3. etchison says

    A question from a non-scientist: what is the danger of doing so much experimentation on what are, essentially, abnormal cells?

  4. says

    Why does the movie have to be a science and ethics lesson? Why can’t it be a drama about Oprah’s character? It is what it is. Just because you would have been interested in a different movie is not a legitimate criticism.

  5. bobmunck says

    That book was one of the first on my brand-new Kindle (with the keyboard), along with Look Me in the Eye, the Heinlein juveniles, all the Travis McGees, and a fistful of Vonnegut. It made me realize that the Era of Paper was Over.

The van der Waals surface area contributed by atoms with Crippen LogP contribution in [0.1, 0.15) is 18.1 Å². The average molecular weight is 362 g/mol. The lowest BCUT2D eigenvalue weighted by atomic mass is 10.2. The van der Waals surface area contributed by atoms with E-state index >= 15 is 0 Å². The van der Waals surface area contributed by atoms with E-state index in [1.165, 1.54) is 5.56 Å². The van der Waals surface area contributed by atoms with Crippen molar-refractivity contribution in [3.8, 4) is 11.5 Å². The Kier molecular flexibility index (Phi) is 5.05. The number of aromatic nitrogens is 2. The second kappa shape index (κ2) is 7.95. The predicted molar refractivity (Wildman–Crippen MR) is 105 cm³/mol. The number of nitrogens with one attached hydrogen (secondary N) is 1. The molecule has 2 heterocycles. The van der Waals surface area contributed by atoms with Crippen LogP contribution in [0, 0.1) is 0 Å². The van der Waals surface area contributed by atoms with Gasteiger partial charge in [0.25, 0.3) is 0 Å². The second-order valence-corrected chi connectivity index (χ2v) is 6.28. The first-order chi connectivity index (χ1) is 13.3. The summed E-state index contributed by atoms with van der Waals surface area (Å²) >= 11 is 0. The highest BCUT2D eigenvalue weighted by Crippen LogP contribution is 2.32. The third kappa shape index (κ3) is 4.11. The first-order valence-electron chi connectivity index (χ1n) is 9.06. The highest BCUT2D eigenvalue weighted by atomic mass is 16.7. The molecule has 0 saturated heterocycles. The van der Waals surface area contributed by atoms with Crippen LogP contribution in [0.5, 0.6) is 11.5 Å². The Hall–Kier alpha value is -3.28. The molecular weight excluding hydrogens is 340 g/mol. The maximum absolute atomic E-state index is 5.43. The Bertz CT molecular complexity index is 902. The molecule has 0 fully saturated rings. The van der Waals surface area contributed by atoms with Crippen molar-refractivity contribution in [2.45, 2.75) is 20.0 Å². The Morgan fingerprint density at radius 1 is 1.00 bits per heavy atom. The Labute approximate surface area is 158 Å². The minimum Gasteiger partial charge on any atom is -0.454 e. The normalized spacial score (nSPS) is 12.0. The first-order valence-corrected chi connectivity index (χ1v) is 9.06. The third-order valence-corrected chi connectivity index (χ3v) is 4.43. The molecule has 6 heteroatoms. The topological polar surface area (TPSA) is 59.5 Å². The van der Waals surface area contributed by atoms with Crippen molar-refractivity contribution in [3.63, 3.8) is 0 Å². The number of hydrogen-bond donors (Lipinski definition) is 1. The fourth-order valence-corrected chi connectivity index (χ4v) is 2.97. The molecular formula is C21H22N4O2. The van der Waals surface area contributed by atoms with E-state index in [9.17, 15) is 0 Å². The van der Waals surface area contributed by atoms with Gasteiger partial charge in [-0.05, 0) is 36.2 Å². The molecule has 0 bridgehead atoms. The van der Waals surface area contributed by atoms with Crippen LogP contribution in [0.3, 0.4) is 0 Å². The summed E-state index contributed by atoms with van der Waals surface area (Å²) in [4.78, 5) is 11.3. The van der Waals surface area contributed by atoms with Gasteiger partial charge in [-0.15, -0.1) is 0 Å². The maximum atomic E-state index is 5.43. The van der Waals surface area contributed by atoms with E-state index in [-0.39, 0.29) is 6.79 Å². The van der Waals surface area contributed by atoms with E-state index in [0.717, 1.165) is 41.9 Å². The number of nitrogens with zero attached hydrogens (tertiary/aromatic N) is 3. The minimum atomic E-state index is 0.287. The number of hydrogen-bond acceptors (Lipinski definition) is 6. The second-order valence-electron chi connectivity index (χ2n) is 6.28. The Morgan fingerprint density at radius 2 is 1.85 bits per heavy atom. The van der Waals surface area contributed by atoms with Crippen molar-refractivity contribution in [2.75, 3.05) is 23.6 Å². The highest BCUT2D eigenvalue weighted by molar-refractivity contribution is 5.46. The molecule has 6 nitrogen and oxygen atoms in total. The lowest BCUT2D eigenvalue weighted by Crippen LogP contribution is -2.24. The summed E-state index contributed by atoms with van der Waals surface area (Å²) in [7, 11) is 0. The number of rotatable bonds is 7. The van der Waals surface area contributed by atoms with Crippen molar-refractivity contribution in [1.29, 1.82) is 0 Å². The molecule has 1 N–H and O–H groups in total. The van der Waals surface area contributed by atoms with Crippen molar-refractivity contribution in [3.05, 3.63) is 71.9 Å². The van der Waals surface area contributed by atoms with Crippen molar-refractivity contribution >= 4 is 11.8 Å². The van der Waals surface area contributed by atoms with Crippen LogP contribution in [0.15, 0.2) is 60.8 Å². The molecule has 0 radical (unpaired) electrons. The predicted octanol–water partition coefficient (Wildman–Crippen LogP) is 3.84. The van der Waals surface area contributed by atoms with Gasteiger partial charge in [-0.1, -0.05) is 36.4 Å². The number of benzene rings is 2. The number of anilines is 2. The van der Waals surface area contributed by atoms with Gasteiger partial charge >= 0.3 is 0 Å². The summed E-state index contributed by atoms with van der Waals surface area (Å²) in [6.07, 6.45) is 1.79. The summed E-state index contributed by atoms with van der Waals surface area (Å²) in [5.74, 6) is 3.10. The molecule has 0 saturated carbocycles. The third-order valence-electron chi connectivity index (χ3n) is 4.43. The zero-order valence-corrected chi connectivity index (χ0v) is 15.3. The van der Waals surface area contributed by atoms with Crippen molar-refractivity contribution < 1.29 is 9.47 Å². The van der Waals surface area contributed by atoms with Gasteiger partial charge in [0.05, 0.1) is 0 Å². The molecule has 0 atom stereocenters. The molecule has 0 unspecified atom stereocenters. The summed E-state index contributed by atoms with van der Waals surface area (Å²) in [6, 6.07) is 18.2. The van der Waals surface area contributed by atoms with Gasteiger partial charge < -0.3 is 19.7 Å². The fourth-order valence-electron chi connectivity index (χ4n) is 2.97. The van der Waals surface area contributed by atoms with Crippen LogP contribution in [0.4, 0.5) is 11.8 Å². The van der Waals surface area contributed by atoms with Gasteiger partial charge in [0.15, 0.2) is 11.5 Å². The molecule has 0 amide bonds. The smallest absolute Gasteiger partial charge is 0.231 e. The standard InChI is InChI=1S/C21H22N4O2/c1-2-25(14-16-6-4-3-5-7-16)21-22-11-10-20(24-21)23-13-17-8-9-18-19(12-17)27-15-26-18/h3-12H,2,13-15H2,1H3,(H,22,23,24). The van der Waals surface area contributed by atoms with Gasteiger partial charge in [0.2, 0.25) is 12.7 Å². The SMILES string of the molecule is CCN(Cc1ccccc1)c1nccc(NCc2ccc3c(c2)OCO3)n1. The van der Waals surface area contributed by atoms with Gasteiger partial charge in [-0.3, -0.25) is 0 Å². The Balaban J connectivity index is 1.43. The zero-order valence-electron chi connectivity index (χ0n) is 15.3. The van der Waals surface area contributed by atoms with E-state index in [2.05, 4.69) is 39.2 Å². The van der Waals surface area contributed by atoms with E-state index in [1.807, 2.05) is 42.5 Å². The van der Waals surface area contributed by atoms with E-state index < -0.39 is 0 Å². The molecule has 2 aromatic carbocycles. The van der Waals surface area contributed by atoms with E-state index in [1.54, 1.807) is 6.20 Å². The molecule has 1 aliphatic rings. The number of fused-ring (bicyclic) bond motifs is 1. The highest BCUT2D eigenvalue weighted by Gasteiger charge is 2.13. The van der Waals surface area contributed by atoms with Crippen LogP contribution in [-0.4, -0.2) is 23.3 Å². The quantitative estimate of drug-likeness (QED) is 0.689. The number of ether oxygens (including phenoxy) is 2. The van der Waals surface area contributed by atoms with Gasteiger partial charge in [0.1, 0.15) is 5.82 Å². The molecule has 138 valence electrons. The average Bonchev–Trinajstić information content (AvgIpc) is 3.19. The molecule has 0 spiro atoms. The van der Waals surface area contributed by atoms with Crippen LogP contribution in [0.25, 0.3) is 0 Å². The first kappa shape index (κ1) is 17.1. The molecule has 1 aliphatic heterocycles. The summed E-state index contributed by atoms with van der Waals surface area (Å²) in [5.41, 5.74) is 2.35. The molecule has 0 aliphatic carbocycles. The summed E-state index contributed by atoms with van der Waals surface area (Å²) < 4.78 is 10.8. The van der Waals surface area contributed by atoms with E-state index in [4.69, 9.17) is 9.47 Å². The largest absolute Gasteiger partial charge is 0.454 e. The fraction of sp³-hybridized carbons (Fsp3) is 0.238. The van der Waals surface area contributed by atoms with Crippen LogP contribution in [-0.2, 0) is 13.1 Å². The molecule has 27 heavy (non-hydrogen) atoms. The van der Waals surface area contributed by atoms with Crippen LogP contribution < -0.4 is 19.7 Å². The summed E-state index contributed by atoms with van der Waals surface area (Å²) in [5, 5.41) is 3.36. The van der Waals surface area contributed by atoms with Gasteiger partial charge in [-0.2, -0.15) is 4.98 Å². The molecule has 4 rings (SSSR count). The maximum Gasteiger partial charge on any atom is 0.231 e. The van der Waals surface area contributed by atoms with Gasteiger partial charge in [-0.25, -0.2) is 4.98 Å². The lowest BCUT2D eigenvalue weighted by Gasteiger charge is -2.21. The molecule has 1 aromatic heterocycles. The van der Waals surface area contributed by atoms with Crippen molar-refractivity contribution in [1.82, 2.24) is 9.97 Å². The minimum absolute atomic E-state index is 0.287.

I had a similar but lesser reaction like yours to the movie Hidden Figures; the science wasn’t wrong, but it was secondary or tertiary to the movie. There’s a new mini-series on cable about Einstein, and the reviews make it sound like it has a similar problem. I suppose that we should be happy that the lay public is being reminded that science exists, does some important good in the world, and isn’t mostly a vast global conspiracy.

  6. says

    #5: Not much. I’d worry more if I were working with E. coli. Not much danger, but it is a concern that the research might be a bit misleading.

    #6: Of course it can be about Oprah’s character, and it was; I also thought she gave a very good performance. I also said it was a movie that had ” fine acting, with an impressive character study”, and recommended it if you want that movie. Clearly, that was not the movie I wanted. I had different expectations from having read the book and knowing something about the subject.